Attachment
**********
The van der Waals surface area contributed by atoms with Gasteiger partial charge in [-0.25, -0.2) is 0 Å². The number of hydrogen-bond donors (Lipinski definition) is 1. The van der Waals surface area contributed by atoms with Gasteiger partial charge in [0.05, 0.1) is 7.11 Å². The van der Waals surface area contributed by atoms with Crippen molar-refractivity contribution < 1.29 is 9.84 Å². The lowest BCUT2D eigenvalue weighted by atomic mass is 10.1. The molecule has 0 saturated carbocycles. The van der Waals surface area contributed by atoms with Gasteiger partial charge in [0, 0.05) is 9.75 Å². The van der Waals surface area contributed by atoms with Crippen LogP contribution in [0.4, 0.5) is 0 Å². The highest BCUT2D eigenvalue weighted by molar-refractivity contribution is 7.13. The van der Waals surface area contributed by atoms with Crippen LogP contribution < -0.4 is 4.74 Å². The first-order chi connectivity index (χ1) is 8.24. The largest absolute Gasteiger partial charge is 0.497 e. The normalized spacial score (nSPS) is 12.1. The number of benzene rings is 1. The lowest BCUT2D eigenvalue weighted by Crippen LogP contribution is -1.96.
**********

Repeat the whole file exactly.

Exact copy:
The van der Waals surface area contributed by atoms with Gasteiger partial charge in [-0.25, -0.2) is 0 Å². The number of hydrogen-bond donors (Lipinski definition) is 1. The van der Waals surface area contributed by atoms with Gasteiger partial charge in [0.05, 0.1) is 7.11 Å². The van der Waals surface area contributed by atoms with Crippen molar-refractivity contribution < 1.29 is 9.84 Å². The lowest BCUT2D eigenvalue weighted by atomic mass is 10.1. The molecule has 0 saturated carbocycles. The van der Waals surface area contributed by atoms with Gasteiger partial charge in [0, 0.05) is 9.75 Å². The van der Waals surface area contributed by atoms with Crippen LogP contribution in [0.4, 0.5) is 0 Å². The highest BCUT2D eigenvalue weighted by molar-refractivity contribution is 7.13. The van der Waals surface area contributed by atoms with Crippen LogP contribution < -0.4 is 4.74 Å². The first-order chi connectivity index (χ1) is 8.24. The largest absolute Gasteiger partial charge is 0.497 e. The normalized spacial score (nSPS) is 12.1. The number of benzene rings is 1. The lowest BCUT2D eigenvalue weighted by Crippen LogP contribution is -1.96.